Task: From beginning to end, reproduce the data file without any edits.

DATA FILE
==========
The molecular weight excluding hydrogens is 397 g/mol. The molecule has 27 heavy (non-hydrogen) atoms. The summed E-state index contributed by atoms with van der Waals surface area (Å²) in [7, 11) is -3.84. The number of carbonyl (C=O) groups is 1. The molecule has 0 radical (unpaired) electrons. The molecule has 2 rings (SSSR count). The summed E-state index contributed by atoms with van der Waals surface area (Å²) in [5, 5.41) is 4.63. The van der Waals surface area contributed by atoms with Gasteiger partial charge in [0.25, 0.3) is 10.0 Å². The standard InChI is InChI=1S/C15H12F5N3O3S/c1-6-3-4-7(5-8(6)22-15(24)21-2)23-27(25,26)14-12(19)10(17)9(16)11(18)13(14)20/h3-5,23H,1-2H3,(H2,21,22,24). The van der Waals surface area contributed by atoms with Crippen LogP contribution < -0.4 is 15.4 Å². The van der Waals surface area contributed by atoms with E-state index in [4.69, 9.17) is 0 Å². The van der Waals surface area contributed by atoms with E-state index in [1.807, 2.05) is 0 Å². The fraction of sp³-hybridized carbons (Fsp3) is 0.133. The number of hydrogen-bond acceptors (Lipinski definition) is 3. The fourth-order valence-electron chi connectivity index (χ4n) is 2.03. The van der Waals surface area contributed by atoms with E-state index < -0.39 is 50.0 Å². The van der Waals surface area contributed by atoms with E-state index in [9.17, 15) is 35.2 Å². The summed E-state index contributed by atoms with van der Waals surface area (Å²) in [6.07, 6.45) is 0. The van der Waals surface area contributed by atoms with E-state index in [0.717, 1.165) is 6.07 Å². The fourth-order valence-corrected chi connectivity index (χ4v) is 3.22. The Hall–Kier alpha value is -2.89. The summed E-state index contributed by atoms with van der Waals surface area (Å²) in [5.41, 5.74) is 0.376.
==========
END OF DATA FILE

The molecular weight excluding hydrogens is 397 g/mol. The molecule has 27 heavy (non-hydrogen) atoms. The summed E-state index contributed by atoms with van der Waals surface area (Å²) in [7, 11) is -3.84. The number of carbonyl (C=O) groups is 1. The molecule has 0 radical (unpaired) electrons. The molecule has 2 rings (SSSR count). The summed E-state index contributed by atoms with van der Waals surface area (Å²) in [5, 5.41) is 4.63. The van der Waals surface area contributed by atoms with Gasteiger partial charge in [0.25, 0.3) is 10.0 Å². The standard InChI is InChI=1S/C15H12F5N3O3S/c1-6-3-4-7(5-8(6)22-15(24)21-2)23-27(25,26)14-12(19)10(17)9(16)11(18)13(14)20/h3-5,23H,1-2H3,(H2,21,22,24). The van der Waals surface area contributed by atoms with Crippen LogP contribution < -0.4 is 15.4 Å². The van der Waals surface area contributed by atoms with E-state index in [4.69, 9.17) is 0 Å². The van der Waals surface area contributed by atoms with E-state index in [1.807, 2.05) is 0 Å². The fraction of sp³-hybridized carbons (Fsp3) is 0.133. The number of hydrogen-bond acceptors (Lipinski definition) is 3. The fourth-order valence-electron chi connectivity index (χ4n) is 2.03. The van der Waals surface area contributed by atoms with E-state index < -0.39 is 50.0 Å². The van der Waals surface area contributed by atoms with E-state index in [9.17, 15) is 35.2 Å². The summed E-state index contributed by atoms with van der Waals surface area (Å²) in [6.07, 6.45) is 0. The van der Waals surface area contributed by atoms with E-state index in [0.717, 1.165) is 6.07 Å². The fourth-order valence-corrected chi connectivity index (χ4v) is 3.22. The Hall–Kier alpha value is -2.89. The summed E-state index contributed by atoms with van der Waals surface area (Å²) in [5.41, 5.74) is 0.376.